The chairman of the Schenectady County Republican Committee is accusing county Democrats of taking an illegal $5,000 contribution last year from a Canadian Internet pharmacy.
Tom Buchanan said he plans to ask the U.S. Attorney General’s Office and the Federal Elections Commission to launch an independent investigation into the contribution by CanaRx Services Inc., a company based in Tecumseh, Ontario.
The county works with CanaRx as part of the international discount prescription drug program it launched in 2004 for county employees. CanaRx helps the county obtain long-term prescription drugs cheaply through Canada, Australia and Great Britain.
Buchanan said the contribution, which is listed in the Schenectady County Democratic Committee’s 11-day pre-general election filing with the state Board of Elections, violates the federal McCain-Feingold Law.
The 2002 law expressly prohibits foreign nationals from making a contribution or donation to a political committee of a political party.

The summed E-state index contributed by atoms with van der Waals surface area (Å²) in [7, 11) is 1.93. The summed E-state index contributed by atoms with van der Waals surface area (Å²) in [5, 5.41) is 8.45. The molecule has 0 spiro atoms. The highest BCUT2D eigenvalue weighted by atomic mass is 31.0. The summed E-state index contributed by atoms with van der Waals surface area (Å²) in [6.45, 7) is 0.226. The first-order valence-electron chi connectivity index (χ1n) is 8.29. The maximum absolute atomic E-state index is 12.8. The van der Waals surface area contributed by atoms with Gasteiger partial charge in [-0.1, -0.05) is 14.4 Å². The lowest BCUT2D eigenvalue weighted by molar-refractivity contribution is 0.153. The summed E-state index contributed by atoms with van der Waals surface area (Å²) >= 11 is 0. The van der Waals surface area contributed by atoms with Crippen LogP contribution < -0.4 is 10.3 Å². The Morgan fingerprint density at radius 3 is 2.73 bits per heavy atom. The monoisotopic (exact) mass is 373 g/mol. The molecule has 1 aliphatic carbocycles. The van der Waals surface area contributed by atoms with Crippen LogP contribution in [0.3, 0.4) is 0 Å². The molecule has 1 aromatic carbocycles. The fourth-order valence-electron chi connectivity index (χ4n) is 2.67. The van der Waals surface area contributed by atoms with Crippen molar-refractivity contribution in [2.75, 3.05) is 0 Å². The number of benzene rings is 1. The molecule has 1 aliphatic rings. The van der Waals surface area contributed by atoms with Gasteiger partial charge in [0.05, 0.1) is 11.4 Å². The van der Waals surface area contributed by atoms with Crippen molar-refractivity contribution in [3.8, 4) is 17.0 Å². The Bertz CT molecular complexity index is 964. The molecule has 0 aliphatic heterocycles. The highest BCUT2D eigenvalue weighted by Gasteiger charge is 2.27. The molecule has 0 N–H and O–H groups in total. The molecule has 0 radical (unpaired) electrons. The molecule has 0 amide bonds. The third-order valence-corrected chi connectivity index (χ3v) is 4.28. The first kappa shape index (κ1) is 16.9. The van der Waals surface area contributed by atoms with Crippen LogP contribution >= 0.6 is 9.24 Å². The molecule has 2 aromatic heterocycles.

“They are in such a hurry to try and raise as much campaign cash as quickly as possible that they accepted an illegal $5,000 donation from a foreign national,” Buchanan said. “They are behaving like pigs at a trough, only this time their snouts got stuck.”
County Democratic Chairman Brian Quail said he believes the accusation simply involves a clerical error and that the donation was legally made by an American company.
“There may have been some mistake in reporting the address of the entity,” Quail said. “If there was a mistake [in accepting the donation], we will certainly make a refund.”
Though the Ontario address is listed on the campaign finance report, CanaRx lists a Detroit post office box as its address on its Web site, www.canarx.com.
Quail said he found it ironic that Buchanan was complaining about the Democratic committee’s campaign finances. In fact, he said, the GOP committee may be itself violating the law by not filing its finance reports in a timely manner. The Republican committee has yet to file a report due at the end of January, he pointed out, while its two pre-Election Day reports were not filed until after Election Day.
“What they’re engaging in is a pattern of flouting campaign disclosure,” Quail said.